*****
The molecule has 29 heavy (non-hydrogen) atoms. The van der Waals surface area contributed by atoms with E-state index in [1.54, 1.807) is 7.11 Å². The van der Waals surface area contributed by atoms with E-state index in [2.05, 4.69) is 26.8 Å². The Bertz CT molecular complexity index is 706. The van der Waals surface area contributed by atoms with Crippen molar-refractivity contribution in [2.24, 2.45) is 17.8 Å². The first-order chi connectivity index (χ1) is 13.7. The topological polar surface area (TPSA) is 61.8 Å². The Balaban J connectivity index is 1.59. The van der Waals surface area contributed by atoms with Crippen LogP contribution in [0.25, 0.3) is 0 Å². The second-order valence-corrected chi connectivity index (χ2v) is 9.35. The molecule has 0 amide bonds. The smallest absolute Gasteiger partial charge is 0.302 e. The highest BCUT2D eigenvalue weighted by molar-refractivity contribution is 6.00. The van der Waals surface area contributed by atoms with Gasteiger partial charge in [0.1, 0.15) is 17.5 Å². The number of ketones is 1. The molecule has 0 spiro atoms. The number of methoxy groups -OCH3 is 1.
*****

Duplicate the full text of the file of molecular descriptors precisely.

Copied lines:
The molecule has 29 heavy (non-hydrogen) atoms. The van der Waals surface area contributed by atoms with E-state index in [1.54, 1.807) is 7.11 Å². The van der Waals surface area contributed by atoms with E-state index in [2.05, 4.69) is 26.8 Å². The Bertz CT molecular complexity index is 706. The van der Waals surface area contributed by atoms with Crippen molar-refractivity contribution in [2.24, 2.45) is 17.8 Å². The first-order chi connectivity index (χ1) is 13.7. The topological polar surface area (TPSA) is 61.8 Å². The Balaban J connectivity index is 1.59. The van der Waals surface area contributed by atoms with Crippen LogP contribution in [0.25, 0.3) is 0 Å². The second-order valence-corrected chi connectivity index (χ2v) is 9.35. The molecule has 0 amide bonds. The smallest absolute Gasteiger partial charge is 0.302 e. The highest BCUT2D eigenvalue weighted by molar-refractivity contribution is 6.00. The van der Waals surface area contributed by atoms with Gasteiger partial charge in [0.1, 0.15) is 17.5 Å². The number of ketones is 1. The molecule has 0 spiro atoms. The number of methoxy groups -OCH3 is 1.